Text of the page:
McGuirk says that “the constitution is very clear that ministers remain in office until a new Government is elected”. However, the Constitution actually goes much further than that. Article 28.11.2 makes it clear that “the Taoiseach and the other members of the Government shall continue to carry on their duties until their successors shall have been appointed”. The wording is crucially important here: “carry out their duties” not just “remain in office”. This is a positive mandate. A Constitutional instruction to continue as they would have done before the election.
In 1996, the Constitution Review Group chaired by T.K. Whitaker commented that a Government which continues in office in this way should “carry on the essential business of the State strictly on a care and good management basis not deviating from the status quo in relation to policy in any significant way”. The current Government has certainly deviated beyond the “status quo” in recent days, and this would potentially create a serious problem, which McGuirk notes. However, he ignores entirely the cross-party support that exists for these policies. The measures put forward by the Government to address the crisis were voted on and approved by the Dáil and the Seanad this week, and the Health (Preservation and Protection and other Emergency Measures in the Public Interest) Bill 2020 was passed unanimously by both Houses. This gives a direct and unquestionable democratic legitimacy to the actions of the Government in recent days, and as long as this cross-party unanimity throughout the Covid-19 crisis continues, for the near-term future.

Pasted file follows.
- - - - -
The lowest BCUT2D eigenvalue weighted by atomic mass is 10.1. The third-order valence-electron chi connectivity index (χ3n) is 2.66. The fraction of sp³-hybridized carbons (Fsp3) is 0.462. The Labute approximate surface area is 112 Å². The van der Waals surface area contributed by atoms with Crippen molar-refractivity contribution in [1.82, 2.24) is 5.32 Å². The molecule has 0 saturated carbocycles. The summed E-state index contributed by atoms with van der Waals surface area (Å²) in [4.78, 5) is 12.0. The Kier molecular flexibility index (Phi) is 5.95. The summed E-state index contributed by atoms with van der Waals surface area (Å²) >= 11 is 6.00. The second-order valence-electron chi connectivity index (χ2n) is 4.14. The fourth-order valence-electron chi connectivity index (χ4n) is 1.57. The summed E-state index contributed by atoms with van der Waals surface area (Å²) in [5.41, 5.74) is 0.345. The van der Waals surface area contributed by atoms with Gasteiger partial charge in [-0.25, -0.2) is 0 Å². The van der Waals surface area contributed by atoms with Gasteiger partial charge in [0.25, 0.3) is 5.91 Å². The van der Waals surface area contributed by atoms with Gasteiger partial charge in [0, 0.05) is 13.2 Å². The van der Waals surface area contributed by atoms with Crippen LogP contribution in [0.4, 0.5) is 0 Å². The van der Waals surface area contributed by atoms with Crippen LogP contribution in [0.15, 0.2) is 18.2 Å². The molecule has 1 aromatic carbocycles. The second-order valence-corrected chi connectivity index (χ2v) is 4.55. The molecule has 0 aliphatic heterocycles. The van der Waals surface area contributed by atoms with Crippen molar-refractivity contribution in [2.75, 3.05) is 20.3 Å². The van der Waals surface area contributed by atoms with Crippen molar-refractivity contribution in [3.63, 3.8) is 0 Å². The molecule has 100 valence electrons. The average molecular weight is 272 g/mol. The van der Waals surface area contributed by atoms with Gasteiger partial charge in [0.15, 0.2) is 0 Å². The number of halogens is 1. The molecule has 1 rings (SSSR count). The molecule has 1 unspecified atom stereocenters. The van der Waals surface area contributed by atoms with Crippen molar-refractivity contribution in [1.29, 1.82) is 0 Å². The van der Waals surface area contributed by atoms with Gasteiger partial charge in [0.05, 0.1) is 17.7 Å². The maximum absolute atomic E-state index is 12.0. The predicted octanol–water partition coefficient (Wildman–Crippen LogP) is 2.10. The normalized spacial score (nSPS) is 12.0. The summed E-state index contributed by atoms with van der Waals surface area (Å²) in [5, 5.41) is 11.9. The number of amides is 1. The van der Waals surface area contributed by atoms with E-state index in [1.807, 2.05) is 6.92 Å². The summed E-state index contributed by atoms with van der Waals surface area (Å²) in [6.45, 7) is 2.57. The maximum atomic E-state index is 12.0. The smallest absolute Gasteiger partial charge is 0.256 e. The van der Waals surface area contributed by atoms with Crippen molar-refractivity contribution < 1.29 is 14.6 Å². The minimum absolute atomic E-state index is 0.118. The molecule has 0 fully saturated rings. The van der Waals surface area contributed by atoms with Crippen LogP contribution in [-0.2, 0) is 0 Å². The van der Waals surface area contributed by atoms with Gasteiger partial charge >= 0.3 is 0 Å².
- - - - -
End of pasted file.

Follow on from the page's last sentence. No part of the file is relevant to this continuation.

McGuirk then goes on correctly, in my opinion, to question how the current Dáil can continue, given that the fiscal realities have changed dramatically. I agree, there should be an election after the Covid-19 crisis has been successfully navigated, so that the Irish people can choose the Government they require to lead the country through it’s aftermath, one which will be dominated by global economic challenges which are storming toward us from just beyond the horizon. However, returning to the question of mandates, it must be noted that both Fine Gael and Fianna Fáil were very careful throughout the previous election campaign to caveat their political and spending promises in terms which stated that if the economic realities faced at the time changed due to Brexit, or any other event that would have a severe impact on this country, then the spending plans would have to change as well.
So, the good readers of Gript can rest assured, the Government – love them or loath them – has a mandate to continue to govern the country until the circumstances change, and to take the measures it deems necessary on a “care and good management basis” as this crisis continues, with the support of all political parties. There is not going to be a “long-term legitimacy problem”. The reality is that there is no prospect of the current arrangement going on long-term. It will eventually be brought to an end by some kind of coalition deal, confidence and supply, or by a new election. The sooner that day comes, and we’re all through the other side of this turbulent and dangerous period, the better – for all of us.
Stephen Shine is a member of Fine Gael.